Additionally the reader can gather your address and other sensitive information for identity theft.
Here’s a great video on how credit card skimming works, in general:
What is RFID Protection?
RFID cards work thanks to radio wave technology.
They make it much easier for us to shop anywhere, among other things. But these cards are vulnerable. RFID shielding products are made in such a manner that blocks the transmission of radio waves.
RFID chips work at 13.56 mHz, and the RFID wallets have interior materials blocking that.
How does RFID shielding work?
There is a metal barrier in RFID protective products.
This, effectively, makes your cards invisible electronically. What’s best here is that barrier is very thin, meaning your RFID wallet is still comfortable for carrying. No need for bulkiness or ugly containers whatsoever.
They are approximately no more than 0.1mm thicker than a normal wallet.
But if RFID Wallets are so thin, how can they possibly protect my identification?
Advances in the way we make various materials makes the RFID possible and very portable. The metal in the wallet is both flexible and thin (sometimes called nano-thin). That metal layer is your safety barrier.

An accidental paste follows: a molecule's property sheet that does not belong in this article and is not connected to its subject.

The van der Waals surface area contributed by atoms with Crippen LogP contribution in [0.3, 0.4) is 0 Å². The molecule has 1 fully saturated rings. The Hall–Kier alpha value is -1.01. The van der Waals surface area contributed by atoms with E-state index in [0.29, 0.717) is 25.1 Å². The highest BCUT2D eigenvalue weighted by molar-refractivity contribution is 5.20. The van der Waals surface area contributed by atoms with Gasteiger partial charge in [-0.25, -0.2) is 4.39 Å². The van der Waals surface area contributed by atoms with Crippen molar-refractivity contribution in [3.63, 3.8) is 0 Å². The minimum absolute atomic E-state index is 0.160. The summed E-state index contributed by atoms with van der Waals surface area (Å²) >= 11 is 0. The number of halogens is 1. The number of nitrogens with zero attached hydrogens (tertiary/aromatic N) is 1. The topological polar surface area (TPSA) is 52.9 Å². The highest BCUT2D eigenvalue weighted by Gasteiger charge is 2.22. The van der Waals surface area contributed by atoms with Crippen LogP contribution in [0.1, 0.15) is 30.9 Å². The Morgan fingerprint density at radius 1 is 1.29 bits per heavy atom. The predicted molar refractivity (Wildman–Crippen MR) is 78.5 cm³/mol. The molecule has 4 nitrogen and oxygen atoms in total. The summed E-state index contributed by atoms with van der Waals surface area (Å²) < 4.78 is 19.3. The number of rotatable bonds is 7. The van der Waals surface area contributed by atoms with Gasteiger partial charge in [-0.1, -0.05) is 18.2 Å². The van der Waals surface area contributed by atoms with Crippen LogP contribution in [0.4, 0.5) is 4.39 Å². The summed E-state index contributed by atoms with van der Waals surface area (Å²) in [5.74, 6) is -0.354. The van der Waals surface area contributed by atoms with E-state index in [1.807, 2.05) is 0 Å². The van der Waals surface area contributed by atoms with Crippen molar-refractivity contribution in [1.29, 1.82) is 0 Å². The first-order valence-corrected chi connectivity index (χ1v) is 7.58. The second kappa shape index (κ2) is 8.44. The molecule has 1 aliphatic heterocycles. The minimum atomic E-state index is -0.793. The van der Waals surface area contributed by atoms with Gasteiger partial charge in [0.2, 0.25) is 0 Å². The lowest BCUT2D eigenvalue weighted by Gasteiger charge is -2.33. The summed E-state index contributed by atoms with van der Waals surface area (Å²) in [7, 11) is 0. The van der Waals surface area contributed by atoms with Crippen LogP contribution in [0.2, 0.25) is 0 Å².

What type of cards have RFID chips?
There are quite a few cards that have integrated RFID chips.
These include credit cards, debit cards, transit cards, hotel keys, driver’s licenses some employee ID cards, building access cards and even some US Government employee and Military cards.
There may be a logo on your card that indicates it being RFID, but many cards do not have this indicator.
In the United States there were about 270 billion such cards being used every day including those issued by Discover, Mastercard, American Express and Visa.
How many cards can RFID products hold?
A lot here depends on your needs. You can get a simple RFID Wallet designed for 3-4 cards or a larger bag that has an interior “wallet” for sensitive material and room outside for your other “take along” items for the day or even a trip.
If you need a large amount of cards in your wallet, check out my post here.
Do I have to put my cards in a specific way?
Nope! Upside down, backward – whatever. You’re good.
Do RFID wallets hold up to daily wear and tear well?
If you take good care of them, particularly the leather ones, they have a reasonably long, proverbial shelf life of approximately 5 years.
That’s a great value!
Does my Passport have a RFID chip?
Yes it does.
There are RFID Passport sleeves, perfect for this purpose.
Overall, it’s easy to see why consumers love RFID protection products like wallets.
They’re a great price for the security and durability provided. Anyone who has ever had a credit card stolen knows how much time and effort goes into fixing that situation.
Right there, the RFID wallet becomes a value-added purchase.